weird account of the meaning of 'benefitting others'.

The account might be uncommon in ordinarly langauge, but most philosophers accept creating lives doesn't benefit the created person. I'm at least being consistent and I don't think that consistency is objectionable. Calling it the view weird is unhelpful.

But suppose people typically think it's odd to claim you're benefiting someone by creating them. Then the stated definition of what's EAs about will be at least somewhat misleading to them when you explain EA in greater detail. Consistent with other things I've written on this forum, I think EA should take avoiding being misleading very seriously.

I'm not claiming this is a massive point, it just stuck out to me.

Comment author: Halstead 22 March 2018 10:09:38AM 0 points [-]

On your view, is it good for someone to prevent them from dying? Doesn't the same argument apply - if the person doesn't exist (is dead) there's no object to attach any predicates to.

Comment author: MichaelPlant 22 March 2018 11:34:23AM 0 points [-]

No, I also don't think it makes sense to say death is good or bad for people. Hence it's not true to say you benefit someone by keeping them alive. Given most people do want to say there's something good about keeping people alive, it makes sense to adopt an impersonal locution.

I'm not making an argument about what the correct account of ethics is here, I'm just making a point about the correct use of language. Will's definition can't be capturing what he means and is thus misleading, so 'do the most good' is better than 'benefit others'.

Comment author: Sanjay 21 March 2018 12:49:11PM 0 points [-]

Really? "doing as much good as possible" is confusing people? I tend to use that language, and I haven't noticed people getting confused (maybe I haven't been observant enough!)

Comment author: MichaelPlant 21 March 2018 11:39:26PM 0 points [-]

maybe I haven't been observant enough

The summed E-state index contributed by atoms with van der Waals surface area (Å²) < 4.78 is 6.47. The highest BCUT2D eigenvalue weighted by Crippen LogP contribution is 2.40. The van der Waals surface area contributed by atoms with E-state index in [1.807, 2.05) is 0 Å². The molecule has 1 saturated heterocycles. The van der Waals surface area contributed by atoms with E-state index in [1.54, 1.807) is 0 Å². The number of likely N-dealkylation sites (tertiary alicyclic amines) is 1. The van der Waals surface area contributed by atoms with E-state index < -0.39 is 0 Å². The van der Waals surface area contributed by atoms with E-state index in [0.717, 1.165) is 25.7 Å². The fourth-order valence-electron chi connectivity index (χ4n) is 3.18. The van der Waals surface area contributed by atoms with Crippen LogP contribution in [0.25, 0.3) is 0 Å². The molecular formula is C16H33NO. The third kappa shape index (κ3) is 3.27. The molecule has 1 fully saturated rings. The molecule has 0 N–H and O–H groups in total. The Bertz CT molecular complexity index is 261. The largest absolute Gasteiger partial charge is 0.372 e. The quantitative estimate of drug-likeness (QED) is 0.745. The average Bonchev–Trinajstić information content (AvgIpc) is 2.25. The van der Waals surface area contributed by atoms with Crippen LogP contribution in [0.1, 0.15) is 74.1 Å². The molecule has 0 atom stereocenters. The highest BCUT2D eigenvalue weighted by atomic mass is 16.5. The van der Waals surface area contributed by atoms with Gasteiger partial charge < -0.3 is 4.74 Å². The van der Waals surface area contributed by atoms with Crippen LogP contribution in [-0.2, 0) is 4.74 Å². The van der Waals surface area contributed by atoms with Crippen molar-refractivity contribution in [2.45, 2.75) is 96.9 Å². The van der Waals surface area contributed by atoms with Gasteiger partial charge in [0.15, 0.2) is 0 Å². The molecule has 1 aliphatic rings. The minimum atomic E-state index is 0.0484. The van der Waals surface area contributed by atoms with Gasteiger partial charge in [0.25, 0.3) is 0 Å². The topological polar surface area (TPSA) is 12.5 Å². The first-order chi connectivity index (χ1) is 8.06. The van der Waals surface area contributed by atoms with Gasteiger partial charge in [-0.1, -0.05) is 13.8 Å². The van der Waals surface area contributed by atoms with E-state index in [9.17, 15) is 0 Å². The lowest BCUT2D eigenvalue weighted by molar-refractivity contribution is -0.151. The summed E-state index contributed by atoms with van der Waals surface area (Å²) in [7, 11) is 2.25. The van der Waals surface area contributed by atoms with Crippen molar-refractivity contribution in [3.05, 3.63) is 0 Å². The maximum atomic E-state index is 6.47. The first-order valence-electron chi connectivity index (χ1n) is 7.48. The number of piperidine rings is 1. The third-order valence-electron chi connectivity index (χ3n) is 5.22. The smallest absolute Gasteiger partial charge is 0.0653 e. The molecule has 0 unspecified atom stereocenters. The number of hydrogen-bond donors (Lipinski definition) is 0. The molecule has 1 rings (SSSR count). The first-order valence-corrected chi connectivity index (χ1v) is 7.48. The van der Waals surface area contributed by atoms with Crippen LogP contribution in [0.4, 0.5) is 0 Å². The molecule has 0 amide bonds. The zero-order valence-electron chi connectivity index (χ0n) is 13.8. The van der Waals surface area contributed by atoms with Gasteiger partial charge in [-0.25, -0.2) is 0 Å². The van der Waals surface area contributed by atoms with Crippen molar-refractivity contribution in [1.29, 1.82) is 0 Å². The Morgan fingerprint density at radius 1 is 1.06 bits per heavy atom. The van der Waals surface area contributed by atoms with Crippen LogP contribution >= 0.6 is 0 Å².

I've often observed your lack of observance :)

Comment author: Halstead 21 March 2018 10:27:39AM 4 points [-]

Does it harm someone to bring them into existence with a life of intense suffering?

Comment author: MichaelPlant 21 March 2018 11:38:44PM 0 points [-]

No. It might be impersonally bad though.

Comment author: MichaelPlant 20 March 2018 09:50:23PM *  1 point [-]

The thing I find confusing about what Will says is

effective altruism is the project of using evidence and reason to figure out how to benefit others

I draw attention to 'benefit others'. Two of EA's main causes are farm animal welfare and reducing risks of human extinction. The former is about causing happy animals to exist rather than miserable ones, and the latter is about ensuring future humans exist (and trying to improve their welfare). But it doesn't really make sense to say that you can benefit someone by causing them to exist. It's certainly bizarre to say it's better for someone to exist than not to exist, because if the person doesn't exist there's no object to attach any predicates to. There's been a recent move by some philosophers, such as McMahan and Parfit, to say it can be good (without being better) for someone to exist, but that just seems like philosophical sleight of hand.

A great many EA philosophers, including I think Singer, MacAskill, Greaves, Ord either are totalists or very sympathetic to it. Totalis the view the best outcome is the one with the largest sum of lifetime well-being of all people - past, present, future and it's known as impersonal view in population ethics. Outcomes are not deemed good, on impersonal views, because they are good for anyone, or because the benefit anyone, they are good because there is more of the thing which is valuable, namely welfare.

So there's something fishy about saying EA is trying to benefit others when many EA activities, as mentioned, don't benefit anyone, and many EAs think we shouldn't, strictly, be trying to benefit people so much as realising more impersonal value. It would make more sense to replace 'benefit others as much as possible' with 'do as much good as possible'.

Comment author: MichaelPlant 09 March 2018 12:02:31PM 0 points [-]

This sounds promising. Question: what sort of engagement do you want from the EA world? It's not clear to me what you're after. Are you after headline policy suggestions, detailed proposals, people to discuss ideas with, something else?